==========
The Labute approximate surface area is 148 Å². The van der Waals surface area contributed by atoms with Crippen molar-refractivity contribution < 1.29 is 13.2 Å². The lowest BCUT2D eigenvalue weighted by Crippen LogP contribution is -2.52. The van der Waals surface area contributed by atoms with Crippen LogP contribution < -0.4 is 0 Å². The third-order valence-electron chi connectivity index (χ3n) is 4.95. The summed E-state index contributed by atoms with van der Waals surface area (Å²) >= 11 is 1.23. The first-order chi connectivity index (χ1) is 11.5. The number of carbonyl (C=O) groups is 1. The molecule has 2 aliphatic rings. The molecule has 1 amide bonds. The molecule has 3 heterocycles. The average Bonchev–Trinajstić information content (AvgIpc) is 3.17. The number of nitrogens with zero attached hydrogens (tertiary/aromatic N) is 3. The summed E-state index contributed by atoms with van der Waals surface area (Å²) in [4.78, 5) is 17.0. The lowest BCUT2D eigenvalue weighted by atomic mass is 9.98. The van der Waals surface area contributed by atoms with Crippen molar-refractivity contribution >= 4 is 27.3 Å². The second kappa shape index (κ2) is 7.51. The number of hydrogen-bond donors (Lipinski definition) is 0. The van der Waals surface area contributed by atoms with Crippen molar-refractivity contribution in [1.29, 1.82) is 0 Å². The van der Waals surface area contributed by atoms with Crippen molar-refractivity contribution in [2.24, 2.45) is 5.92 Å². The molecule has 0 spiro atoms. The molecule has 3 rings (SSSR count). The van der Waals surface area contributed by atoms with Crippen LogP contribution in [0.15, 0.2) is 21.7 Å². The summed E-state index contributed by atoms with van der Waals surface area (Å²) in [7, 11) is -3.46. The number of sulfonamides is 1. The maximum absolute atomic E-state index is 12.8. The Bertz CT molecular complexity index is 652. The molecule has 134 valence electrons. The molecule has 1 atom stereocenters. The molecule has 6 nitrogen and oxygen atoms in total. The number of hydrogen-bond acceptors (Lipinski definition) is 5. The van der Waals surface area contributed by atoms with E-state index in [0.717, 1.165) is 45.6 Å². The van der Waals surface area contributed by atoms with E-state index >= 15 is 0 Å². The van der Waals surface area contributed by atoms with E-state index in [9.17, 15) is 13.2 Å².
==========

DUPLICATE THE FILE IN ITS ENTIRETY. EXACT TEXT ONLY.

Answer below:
The Labute approximate surface area is 148 Å². The van der Waals surface area contributed by atoms with Crippen molar-refractivity contribution < 1.29 is 13.2 Å². The lowest BCUT2D eigenvalue weighted by Crippen LogP contribution is -2.52. The van der Waals surface area contributed by atoms with Crippen LogP contribution < -0.4 is 0 Å². The third-order valence-electron chi connectivity index (χ3n) is 4.95. The summed E-state index contributed by atoms with van der Waals surface area (Å²) >= 11 is 1.23. The first-order chi connectivity index (χ1) is 11.5. The number of carbonyl (C=O) groups is 1. The molecule has 2 aliphatic rings. The molecule has 1 amide bonds. The molecule has 3 heterocycles. The average Bonchev–Trinajstić information content (AvgIpc) is 3.17. The number of nitrogens with zero attached hydrogens (tertiary/aromatic N) is 3. The summed E-state index contributed by atoms with van der Waals surface area (Å²) in [4.78, 5) is 17.0. The lowest BCUT2D eigenvalue weighted by atomic mass is 9.98. The van der Waals surface area contributed by atoms with Crippen molar-refractivity contribution >= 4 is 27.3 Å². The second kappa shape index (κ2) is 7.51. The number of hydrogen-bond donors (Lipinski definition) is 0. The van der Waals surface area contributed by atoms with Crippen molar-refractivity contribution in [1.29, 1.82) is 0 Å². The van der Waals surface area contributed by atoms with Crippen molar-refractivity contribution in [2.24, 2.45) is 5.92 Å². The molecule has 0 spiro atoms. The molecule has 3 rings (SSSR count). The van der Waals surface area contributed by atoms with Crippen LogP contribution in [0.15, 0.2) is 21.7 Å². The summed E-state index contributed by atoms with van der Waals surface area (Å²) in [7, 11) is -3.46. The number of sulfonamides is 1. The maximum absolute atomic E-state index is 12.8. The Bertz CT molecular complexity index is 652. The molecule has 134 valence electrons. The molecule has 1 atom stereocenters. The molecule has 6 nitrogen and oxygen atoms in total. The number of hydrogen-bond acceptors (Lipinski definition) is 5. The van der Waals surface area contributed by atoms with E-state index in [0.717, 1.165) is 45.6 Å². The van der Waals surface area contributed by atoms with E-state index >= 15 is 0 Å². The van der Waals surface area contributed by atoms with E-state index in [9.17, 15) is 13.2 Å².